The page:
The Brazilian government gave in Wednesday to increasing pressure to scale back sweeping reforms to the country's pension system, agreeing to lower the minimum retirement age for police officers just a day after thousands of union members took to the streets and stormed the Congress to protest the contentious bill.
Police pension reform, only a segment of unelected President Michel Temer's far-reaching austerity proposals, was met by disgruntled union police members in Brasilia on Tuesday. Civil, federal and traffic police from several Brazilian states, including the federal district, congregated around Brazil's national Congress to express their disapproval of the proposed cuts to their pension, clashing with guards.
Though the police protest began peacefully, a group of demonstrators eventually broke through the barricades surrounding the entrance to the Congress, broke several glass windows and stormed the building. Employees had to be removed from several areas and media personnel inside the Congress were taken to the Green Hall, which houses various acclaimed works of art.
Police protesters who entered the building were eventually halted by the legislative police force who, according to Agencia Brasil news agency, had to resort to the use of tear gas and flash bombs to contain the protesters. Six civil policemen were detained.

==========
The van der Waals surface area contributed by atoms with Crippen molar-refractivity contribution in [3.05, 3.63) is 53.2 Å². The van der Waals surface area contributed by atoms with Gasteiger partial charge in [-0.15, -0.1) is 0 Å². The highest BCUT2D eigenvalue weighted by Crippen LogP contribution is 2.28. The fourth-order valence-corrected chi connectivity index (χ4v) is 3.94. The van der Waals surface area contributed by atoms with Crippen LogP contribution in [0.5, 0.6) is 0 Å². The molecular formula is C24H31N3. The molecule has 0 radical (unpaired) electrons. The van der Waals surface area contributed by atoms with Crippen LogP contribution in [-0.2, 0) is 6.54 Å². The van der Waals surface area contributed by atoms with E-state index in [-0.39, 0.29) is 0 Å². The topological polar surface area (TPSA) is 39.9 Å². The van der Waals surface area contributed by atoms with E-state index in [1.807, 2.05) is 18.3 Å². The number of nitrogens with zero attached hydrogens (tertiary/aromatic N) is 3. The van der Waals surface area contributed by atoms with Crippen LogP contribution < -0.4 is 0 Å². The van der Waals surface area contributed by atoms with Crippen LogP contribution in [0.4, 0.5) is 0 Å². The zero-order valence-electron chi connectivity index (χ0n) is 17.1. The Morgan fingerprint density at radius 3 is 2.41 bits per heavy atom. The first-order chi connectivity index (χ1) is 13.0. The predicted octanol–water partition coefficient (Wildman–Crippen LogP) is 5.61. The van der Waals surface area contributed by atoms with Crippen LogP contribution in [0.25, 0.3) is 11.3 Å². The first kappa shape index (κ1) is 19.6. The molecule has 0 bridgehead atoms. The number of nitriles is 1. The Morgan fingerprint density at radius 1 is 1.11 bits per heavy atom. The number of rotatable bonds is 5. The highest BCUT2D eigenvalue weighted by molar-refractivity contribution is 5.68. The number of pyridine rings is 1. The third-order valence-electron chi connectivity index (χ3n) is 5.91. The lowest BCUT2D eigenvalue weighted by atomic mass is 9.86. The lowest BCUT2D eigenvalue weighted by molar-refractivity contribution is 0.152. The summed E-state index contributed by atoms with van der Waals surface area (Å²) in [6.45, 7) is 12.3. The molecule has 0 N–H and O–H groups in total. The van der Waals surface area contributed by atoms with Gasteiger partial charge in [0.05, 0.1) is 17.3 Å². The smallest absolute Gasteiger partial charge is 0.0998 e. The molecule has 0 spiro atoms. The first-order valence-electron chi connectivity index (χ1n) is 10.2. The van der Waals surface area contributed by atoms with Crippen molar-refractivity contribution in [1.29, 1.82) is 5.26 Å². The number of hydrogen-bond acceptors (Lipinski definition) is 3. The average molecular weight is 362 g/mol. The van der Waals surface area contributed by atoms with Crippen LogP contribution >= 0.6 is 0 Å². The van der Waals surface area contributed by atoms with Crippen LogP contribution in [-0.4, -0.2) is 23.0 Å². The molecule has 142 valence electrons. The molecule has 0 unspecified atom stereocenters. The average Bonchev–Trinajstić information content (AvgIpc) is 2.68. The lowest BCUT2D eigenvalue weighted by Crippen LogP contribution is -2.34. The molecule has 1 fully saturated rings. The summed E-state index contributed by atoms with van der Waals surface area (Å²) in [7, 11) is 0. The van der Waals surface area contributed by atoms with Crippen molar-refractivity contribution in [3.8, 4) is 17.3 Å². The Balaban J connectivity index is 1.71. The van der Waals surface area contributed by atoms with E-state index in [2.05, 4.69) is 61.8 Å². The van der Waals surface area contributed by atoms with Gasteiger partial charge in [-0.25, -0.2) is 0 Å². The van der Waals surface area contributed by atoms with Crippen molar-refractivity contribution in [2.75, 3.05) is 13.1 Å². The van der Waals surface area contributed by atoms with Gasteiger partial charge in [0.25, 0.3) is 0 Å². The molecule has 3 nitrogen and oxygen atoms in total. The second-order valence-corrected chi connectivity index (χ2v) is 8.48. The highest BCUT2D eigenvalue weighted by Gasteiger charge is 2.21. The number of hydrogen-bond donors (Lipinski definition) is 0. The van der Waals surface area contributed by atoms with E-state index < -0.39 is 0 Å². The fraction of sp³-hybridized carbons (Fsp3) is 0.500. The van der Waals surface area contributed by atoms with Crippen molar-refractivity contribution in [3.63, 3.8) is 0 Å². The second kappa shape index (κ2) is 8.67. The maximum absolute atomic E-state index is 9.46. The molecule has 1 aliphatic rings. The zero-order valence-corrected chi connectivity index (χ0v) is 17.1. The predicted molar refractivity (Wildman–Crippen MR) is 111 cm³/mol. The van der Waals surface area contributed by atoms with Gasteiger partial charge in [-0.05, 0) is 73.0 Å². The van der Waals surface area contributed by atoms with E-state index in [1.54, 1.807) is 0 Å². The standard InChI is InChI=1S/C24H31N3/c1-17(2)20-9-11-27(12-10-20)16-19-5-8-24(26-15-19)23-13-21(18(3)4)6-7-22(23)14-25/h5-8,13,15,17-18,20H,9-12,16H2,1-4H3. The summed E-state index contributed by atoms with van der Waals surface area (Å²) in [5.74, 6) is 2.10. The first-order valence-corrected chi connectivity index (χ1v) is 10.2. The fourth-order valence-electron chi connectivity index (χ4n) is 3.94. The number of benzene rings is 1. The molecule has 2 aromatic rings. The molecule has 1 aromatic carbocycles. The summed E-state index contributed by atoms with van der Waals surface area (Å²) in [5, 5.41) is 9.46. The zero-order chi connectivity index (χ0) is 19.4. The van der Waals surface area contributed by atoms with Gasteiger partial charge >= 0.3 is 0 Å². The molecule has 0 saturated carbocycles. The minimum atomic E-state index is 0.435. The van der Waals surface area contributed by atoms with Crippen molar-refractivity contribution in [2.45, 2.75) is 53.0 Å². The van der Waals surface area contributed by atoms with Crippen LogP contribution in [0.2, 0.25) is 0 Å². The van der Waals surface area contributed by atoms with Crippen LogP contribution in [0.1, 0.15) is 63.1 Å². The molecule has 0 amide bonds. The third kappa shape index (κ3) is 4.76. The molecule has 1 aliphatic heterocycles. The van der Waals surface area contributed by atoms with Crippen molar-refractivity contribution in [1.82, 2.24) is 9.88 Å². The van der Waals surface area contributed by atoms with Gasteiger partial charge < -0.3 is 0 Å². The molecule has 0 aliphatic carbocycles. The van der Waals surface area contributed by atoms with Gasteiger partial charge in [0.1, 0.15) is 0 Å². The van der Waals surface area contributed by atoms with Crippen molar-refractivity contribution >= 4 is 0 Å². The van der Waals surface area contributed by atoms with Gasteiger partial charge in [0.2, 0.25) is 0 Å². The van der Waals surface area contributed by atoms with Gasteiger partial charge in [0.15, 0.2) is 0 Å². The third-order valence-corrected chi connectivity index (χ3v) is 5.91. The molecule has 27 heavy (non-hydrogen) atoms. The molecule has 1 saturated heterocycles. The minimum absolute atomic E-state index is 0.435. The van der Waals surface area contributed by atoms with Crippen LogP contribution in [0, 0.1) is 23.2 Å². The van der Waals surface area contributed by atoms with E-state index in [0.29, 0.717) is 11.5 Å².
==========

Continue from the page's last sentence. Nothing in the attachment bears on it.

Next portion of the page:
It was uncertain how many protesters entered the national Congress. However, it was estimated that some 3,000 policemen participated in the demonstration outside the building.
The protest was organized by the Union Police of Brazil, known as UPB, which intended to deliver a written statement demanding that all police personnel be withdrawn from austerity cuts proposed by Temer's administration. According to UPB, Tuesday's protest was called in recognition of the Day of Struggle for the Appreciation of the Public Safety Professional and in response to Temer's radical social security reform, including a controversial decision to freeze public spending for 20 years, which critics argue will adversely affect the Brazilian working class as a whole.
The day after the protests, a draft reform presented by a Temer ally in Congress proposed reducing the minimum retirement age for police from 60 to 55. A congressional commission is expected to vote on the pension reform proposal, which is a constitutional amendment, on May 2.
The police protest is the latest in a stream of demonstrations against the pension reform, which are expected to continue as Congress continues to discuss the contentious proposal.